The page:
December 13, 2008

I aten't dead!

I've been too busy to count to ten, let alone update my knitting blog. Sorry, my loves. I think the pressure will ease up after Xmas. In any case, I haven't forgotten my password, and I sure as hell haven't stopped knitting. :)

July 27, 2008

Knitting FAQ: Ergonomics and Posture

Knitting FAQ index

"How should I hold my knitting? What about posture?"

Like any activity where you use your hands for long periods of time, knitting can give you repetitive stress injuries if you do it wrong. It's important that you not let that happen. Here are some tips to help you avoid it:

Try lighter or shorter needles. The heavier your needles, the more work your hands have to do with every stitch. Longer needles apply more leverage to your hands; once again, your hands have to work harder to make that stitch. If you're using long metal needles, switching to wood or plastic needles a few inches shorter might make all the difference.

Support the weight of the fabric in your lap. The more fabric you've knitted, the heavier it is. If it's long enough to reach your lap when you're sitting down, take that extra second to arrange it so it's supported whenever you turn the work. The more weight you can take off your hands, the longer you can knit.

Put both feet flat on the ground. I confess, I don't always do this myself; I like to put my feet up. But even so, I pause to put my feet flat from time to time to check that I'm not off balance. You want to make sure you're not listing to one side or the other. Leaning puts a strain on your whole body; you can end up with a sore back, sore neck, and sore hands.

Sit up straight. Just like leaning to the side, curling forward puts a strain on your body. If you can't see your work without bending over it, go where the light is better, or get your glasses prescription updated. Hunching like a cobbler elf means you'll eventually look like one.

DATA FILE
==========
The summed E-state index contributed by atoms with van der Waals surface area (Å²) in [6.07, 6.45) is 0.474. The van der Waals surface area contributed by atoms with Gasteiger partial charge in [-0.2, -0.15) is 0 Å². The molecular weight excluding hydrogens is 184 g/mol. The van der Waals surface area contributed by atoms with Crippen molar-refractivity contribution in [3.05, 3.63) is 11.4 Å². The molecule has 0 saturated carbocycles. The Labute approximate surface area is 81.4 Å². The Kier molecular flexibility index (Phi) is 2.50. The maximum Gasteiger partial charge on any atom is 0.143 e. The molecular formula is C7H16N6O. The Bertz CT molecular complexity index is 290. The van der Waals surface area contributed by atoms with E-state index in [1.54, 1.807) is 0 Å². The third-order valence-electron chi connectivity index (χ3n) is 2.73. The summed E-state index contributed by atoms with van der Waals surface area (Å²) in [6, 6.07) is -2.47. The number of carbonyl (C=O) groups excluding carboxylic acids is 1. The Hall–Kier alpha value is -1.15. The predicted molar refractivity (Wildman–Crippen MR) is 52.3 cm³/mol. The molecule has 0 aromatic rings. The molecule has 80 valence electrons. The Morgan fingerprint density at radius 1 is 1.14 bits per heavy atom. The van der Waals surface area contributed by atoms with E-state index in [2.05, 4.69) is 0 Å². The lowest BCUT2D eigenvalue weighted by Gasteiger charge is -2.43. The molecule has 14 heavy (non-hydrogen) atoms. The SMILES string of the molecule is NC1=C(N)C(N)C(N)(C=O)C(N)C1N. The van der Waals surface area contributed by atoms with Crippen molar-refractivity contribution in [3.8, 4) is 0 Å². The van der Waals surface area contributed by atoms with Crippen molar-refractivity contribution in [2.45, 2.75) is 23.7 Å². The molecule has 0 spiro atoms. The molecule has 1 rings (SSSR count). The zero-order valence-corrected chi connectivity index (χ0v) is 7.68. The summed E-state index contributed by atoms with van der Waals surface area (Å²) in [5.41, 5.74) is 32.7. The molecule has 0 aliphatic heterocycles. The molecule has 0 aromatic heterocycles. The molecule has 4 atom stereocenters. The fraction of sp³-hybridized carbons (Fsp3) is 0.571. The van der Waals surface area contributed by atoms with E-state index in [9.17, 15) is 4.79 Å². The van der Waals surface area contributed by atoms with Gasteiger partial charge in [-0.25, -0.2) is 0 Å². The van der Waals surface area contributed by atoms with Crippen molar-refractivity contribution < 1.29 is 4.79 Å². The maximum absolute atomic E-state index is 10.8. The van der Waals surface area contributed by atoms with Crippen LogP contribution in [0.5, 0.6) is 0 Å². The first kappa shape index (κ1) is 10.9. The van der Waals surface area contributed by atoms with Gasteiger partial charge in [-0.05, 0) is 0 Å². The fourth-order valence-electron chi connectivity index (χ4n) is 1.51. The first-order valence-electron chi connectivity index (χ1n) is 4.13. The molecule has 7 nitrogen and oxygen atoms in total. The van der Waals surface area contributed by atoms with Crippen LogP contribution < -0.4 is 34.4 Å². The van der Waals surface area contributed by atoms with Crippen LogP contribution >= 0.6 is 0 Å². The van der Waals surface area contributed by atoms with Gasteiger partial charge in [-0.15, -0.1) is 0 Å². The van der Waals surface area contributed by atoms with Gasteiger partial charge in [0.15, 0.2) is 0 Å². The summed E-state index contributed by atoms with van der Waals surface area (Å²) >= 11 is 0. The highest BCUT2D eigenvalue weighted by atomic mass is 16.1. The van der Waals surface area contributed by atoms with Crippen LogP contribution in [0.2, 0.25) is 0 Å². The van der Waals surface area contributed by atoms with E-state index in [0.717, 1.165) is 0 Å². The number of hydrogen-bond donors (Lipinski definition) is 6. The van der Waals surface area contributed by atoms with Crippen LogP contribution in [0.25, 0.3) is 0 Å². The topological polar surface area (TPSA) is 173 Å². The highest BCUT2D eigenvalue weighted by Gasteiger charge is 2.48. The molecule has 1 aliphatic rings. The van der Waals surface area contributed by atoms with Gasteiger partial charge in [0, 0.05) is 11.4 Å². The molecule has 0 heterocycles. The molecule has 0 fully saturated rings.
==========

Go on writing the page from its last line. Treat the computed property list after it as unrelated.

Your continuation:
Keep warm. Cold weather makes you feel like knitting, it's true. But do the actual knitting somewhere warm. Cold joints are already under stress; putting them under further stress will make them sore.

Let both hands share the work. If you find that one hand gets sore faster than the other, take a good look at your knitting style. There are several different methods for holding the working yarn and moving the stitches, and while they're fairly balanced in their ideal forms, it's possible to pick up habits that leave one hand doing all the work; you might want to consider switching to a different method.

Keep your arms relaxed. You don't want your elbows out and flapping. Not only does it look goofy, it wastes energy and makes you tired. The strain on your upper arms travels all the way to your hands, and the next thing you know you're too sore to knit.

Look at experienced knitters. It's easy enough to find pictures of people knitting; have a look at their hands and arms. Everyone's a little different in the details, but the general posture is the same.

Most importantly: if it hurts, stop! Tendonitis and carpal tunnel are no joke! If you don't take the time to let your hands and wrists heal, you can do permanent damage. Better to lay off the knitting for a day or two now than to end up unable to knit ever again.

To discuss this question and answer, please comment on this post. To ask other questions, please comment on the FAQ index post. Hope it's helpful, and have fun knitting!

Knitting FAQ: Stitch Markers

Knitting FAQ index

"What are stitch markers and how do you use them?"

Stitch markers are a way to mark a point in your work for future reference. There are lots of things you can use for this. In a pinch, you can even use a piece of contrasting yarn, but markers made for the purpose are pretty cheap and a lot easier to use, so you may as well go ahead and get some.

There are two basic types of stitch markers -- open and closed. Open stitch markers have an opening, so you can hook them through a stitch to mark a point in your knitted fabric, or around your needle without moving the stitches that are on the needle. There are plastic loops, and coilless safety pins:

Then there are the closed type, which are simply a ring. These go around your needle, not around a stitch in the fabric. If you were to put them around a stitch, then once you knit past them, they'd be a permanent decoration. Which is pretty creative if you do it on purpose, I guess, but not much use as a marker. So the closed type is useful for marking a point in your knitting that recurs with each row. You can get cheap plastic ones, or fancy beaded metal ones: